Netmums, the other British parenting website, has undertaken a survey on feminism. In it, I have learned that I am aggressive, undermine motherhood, oppress men and I need to use Botox. Needless to say, this is not my feminism. My feminism is about the liberation of women as a class. It is about women's rights legally recognized: our right to reproductive freedom, employment, and the freedom from violence. Feminism isn't about individualism and personal choices. Feminists seek the liberation of *ALL* women whilst simultaneously supporting and campaigning for vulnerable and exploited women. To pretend that racism, classism, homophobia, disablism and misogyny don't limit the "choices" of other women is hypocritical. It is a lie perpetrated by the Patriarchy designed to isolate women.
According to the Telegraph , that noted hotbed of Radical Feminism, "(s)ocial commentators have dubbed this new movement 'FeMEnism' as it gives women the right to live very varied lives without judgment from their peers - rather than be dictated to by the 70's-style 'sisterhood' with a solitary viewpoint." Now, I've had a quick google and I can't see anything, which suggests that anyone is using the term feMEnism. And, really, who would? It sounds rather pretentious. FeMEnist implies that the only person who counts is the individual woman, which is utterly silly. It is also disingenuous at best. "Choice feminism" has been around for more than 15 years. It is called Third Wave feminism. It is odd for both Netmums and the Telegraph to be buying into a discourse, which is false. However, since Netmums founder Siobhan Freegard also buys into the idea that "traditional" feminism is "aggressive, divisive and doesn't take into account (women's) personal circumstances", it's not surprising that they are trying to advertise themselves as a new form of feminism.
Freegard doesn't understand Second Wave feminism; at least, I think she is referring to Second Wave Feminism with the word "traditional". It's entirely possible she means the Suffragettes. Either way, I don't know any feminists who hate all men or who view them as the "enemy". I know many who hate the men who have physically, sexually and emotionally abused them. I hate them too. I think that's a rational response to being violated. There has never been "a battle of the sexes" on the part of feminists. That is a story spun by the media who are too invested in the Patriarchy to actively challenge the myths surrounding violence against women and feminist political theory. Heck, in the case of the Daily Mail, they actively perpetuate the myths in order to sell their own brand of woman-hating to those unwilling to give up their privilege. In fact, and I know some will find this truly shocking, feminists actually have fathers, brothers, and sons. If you find this a surprise, do feel free to take some deep breaths, because it gets worse: some feminists are even married. To men. Actual men. With penises and everything.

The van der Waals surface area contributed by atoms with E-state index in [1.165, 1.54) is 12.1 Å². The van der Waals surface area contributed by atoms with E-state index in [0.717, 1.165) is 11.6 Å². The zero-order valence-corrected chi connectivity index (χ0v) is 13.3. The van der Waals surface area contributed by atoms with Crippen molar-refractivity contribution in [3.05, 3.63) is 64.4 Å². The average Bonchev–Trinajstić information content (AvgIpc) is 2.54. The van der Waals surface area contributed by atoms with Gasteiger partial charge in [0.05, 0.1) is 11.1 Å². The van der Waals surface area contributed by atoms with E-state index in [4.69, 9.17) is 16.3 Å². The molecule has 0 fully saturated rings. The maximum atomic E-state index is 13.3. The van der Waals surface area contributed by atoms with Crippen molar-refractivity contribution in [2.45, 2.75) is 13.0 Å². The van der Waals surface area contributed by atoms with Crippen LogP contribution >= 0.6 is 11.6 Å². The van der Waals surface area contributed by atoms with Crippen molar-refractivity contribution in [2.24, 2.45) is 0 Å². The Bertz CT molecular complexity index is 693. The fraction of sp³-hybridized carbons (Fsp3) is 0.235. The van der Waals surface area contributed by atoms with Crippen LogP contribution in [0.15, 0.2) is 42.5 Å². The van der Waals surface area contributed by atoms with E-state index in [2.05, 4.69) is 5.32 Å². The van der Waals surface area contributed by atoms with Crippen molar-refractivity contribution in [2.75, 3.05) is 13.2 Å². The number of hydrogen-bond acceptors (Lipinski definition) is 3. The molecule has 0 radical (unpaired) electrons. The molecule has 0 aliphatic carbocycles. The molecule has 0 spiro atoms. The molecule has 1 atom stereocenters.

Feminists also don't judge women for their appearance. We are critical of the patriarchal constructions of beauty that force women to pass the Patriarchal Fuckability Test in order to be considered worthy of notice. Communities of women who reinforce patriarchal standards of beauty like assuming that being feminine and glamorous was once a barrier to being taken seriously aren't challenging anything. The problem is that women aren't taken seriously unless they are "feminine". It is the performance of gender that is a barrier to women's liberation. We live in a society which privileges very young women who are very thin, with fake breasts and long blonde hair. This is without even considering the issue of race which works on the presumption of white = beautiful. You will find feminists who believe that "choice" is a word used to limit women's ability to make decisions for themselves. It removes everything from the political context. Feminism is about the political context. It is about women as a class.
This is the problem with both the survey undertaken by Netmums and the discussion in the media. The survey itself has inverted feminist discourse to push for a very specific end point: namely that feminism is not relevant. Now, I don't want to cast aspersions but I do think it's quite telling that this survey came from Netmums and not Mumsnet, which has both a very active feminist community online, as well as grassroots activists. The Mumsnet "We Believe You campaign" and the Miscarriage Code of Practice campaign came directly from Mumsnet members. If I were cynical, I might think that this is part of a policy to discredit Mumsnet, which has been much maligned in the press recently for daring to be political. The Netmums version of FeMEnism challenges nothing, but celebrates choice at the expensive of collective political action.